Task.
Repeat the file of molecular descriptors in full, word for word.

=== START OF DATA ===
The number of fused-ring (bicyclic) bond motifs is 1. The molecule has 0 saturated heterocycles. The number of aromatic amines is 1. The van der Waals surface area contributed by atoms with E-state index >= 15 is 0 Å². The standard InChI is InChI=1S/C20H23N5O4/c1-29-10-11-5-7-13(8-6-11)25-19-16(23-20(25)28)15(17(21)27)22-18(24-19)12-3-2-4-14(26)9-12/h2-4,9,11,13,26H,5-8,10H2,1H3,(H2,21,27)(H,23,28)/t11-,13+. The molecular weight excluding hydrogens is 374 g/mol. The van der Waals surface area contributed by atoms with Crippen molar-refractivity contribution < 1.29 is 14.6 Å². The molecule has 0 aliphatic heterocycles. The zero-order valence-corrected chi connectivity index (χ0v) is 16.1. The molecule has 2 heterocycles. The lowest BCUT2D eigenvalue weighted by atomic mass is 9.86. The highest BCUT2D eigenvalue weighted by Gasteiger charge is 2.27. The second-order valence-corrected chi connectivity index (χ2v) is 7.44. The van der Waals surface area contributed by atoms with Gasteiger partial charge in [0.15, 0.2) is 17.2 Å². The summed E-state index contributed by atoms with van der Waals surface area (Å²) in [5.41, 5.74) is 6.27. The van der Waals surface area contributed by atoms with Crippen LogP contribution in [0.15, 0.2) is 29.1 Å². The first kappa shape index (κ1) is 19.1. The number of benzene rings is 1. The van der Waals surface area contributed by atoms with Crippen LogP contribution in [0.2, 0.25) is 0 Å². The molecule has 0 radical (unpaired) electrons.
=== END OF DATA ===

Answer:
The number of fused-ring (bicyclic) bond motifs is 1. The molecule has 0 saturated heterocycles. The number of aromatic amines is 1. The van der Waals surface area contributed by atoms with E-state index >= 15 is 0 Å². The standard InChI is InChI=1S/C20H23N5O4/c1-29-10-11-5-7-13(8-6-11)25-19-16(23-20(25)28)15(17(21)27)22-18(24-19)12-3-2-4-14(26)9-12/h2-4,9,11,13,26H,5-8,10H2,1H3,(H2,21,27)(H,23,28)/t11-,13+. The molecular weight excluding hydrogens is 374 g/mol. The van der Waals surface area contributed by atoms with Crippen molar-refractivity contribution < 1.29 is 14.6 Å². The molecule has 0 aliphatic heterocycles. The zero-order valence-corrected chi connectivity index (χ0v) is 16.1. The molecule has 2 heterocycles. The lowest BCUT2D eigenvalue weighted by atomic mass is 9.86. The highest BCUT2D eigenvalue weighted by Gasteiger charge is 2.27. The second-order valence-corrected chi connectivity index (χ2v) is 7.44. The van der Waals surface area contributed by atoms with Gasteiger partial charge in [0.15, 0.2) is 17.2 Å². The summed E-state index contributed by atoms with van der Waals surface area (Å²) in [5.41, 5.74) is 6.27. The van der Waals surface area contributed by atoms with Crippen LogP contribution in [0.15, 0.2) is 29.1 Å². The first kappa shape index (κ1) is 19.1. The number of benzene rings is 1. The van der Waals surface area contributed by atoms with Crippen LogP contribution in [0.2, 0.25) is 0 Å². The molecule has 0 radical (unpaired) electrons.